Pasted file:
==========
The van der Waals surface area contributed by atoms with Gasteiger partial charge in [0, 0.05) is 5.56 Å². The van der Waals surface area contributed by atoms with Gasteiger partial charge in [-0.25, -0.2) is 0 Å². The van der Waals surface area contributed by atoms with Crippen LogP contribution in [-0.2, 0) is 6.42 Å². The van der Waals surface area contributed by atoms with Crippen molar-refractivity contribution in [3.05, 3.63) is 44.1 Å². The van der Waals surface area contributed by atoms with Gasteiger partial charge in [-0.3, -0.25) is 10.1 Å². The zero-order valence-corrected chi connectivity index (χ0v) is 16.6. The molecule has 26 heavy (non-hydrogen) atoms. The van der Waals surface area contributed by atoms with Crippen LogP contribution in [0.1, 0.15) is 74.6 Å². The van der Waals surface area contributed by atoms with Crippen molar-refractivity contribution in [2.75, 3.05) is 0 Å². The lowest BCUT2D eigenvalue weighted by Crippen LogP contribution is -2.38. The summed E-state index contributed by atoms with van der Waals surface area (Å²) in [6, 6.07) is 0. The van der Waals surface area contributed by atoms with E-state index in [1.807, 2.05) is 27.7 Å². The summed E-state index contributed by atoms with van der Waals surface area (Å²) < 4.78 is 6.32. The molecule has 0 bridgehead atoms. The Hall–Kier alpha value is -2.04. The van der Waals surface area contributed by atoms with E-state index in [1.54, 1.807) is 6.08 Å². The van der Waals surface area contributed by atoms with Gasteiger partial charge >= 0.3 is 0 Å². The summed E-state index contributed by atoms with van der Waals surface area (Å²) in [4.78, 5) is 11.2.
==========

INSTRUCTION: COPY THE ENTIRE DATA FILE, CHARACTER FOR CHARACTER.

The van der Waals surface area contributed by atoms with Gasteiger partial charge in [0, 0.05) is 5.56 Å². The van der Waals surface area contributed by atoms with Gasteiger partial charge in [-0.25, -0.2) is 0 Å². The van der Waals surface area contributed by atoms with Crippen LogP contribution in [-0.2, 0) is 6.42 Å². The van der Waals surface area contributed by atoms with Crippen molar-refractivity contribution in [3.05, 3.63) is 44.1 Å². The van der Waals surface area contributed by atoms with Gasteiger partial charge in [-0.3, -0.25) is 10.1 Å². The zero-order valence-corrected chi connectivity index (χ0v) is 16.6. The molecule has 26 heavy (non-hydrogen) atoms. The van der Waals surface area contributed by atoms with Crippen LogP contribution in [0.1, 0.15) is 74.6 Å². The van der Waals surface area contributed by atoms with Crippen molar-refractivity contribution in [2.75, 3.05) is 0 Å². The lowest BCUT2D eigenvalue weighted by Crippen LogP contribution is -2.38. The summed E-state index contributed by atoms with van der Waals surface area (Å²) in [6, 6.07) is 0. The van der Waals surface area contributed by atoms with E-state index in [1.807, 2.05) is 27.7 Å². The summed E-state index contributed by atoms with van der Waals surface area (Å²) < 4.78 is 6.32. The molecule has 0 bridgehead atoms. The Hall–Kier alpha value is -2.04. The van der Waals surface area contributed by atoms with E-state index in [1.54, 1.807) is 6.08 Å². The van der Waals surface area contributed by atoms with Gasteiger partial charge >= 0.3 is 0 Å². The summed E-state index contributed by atoms with van der Waals surface area (Å²) in [4.78, 5) is 11.2.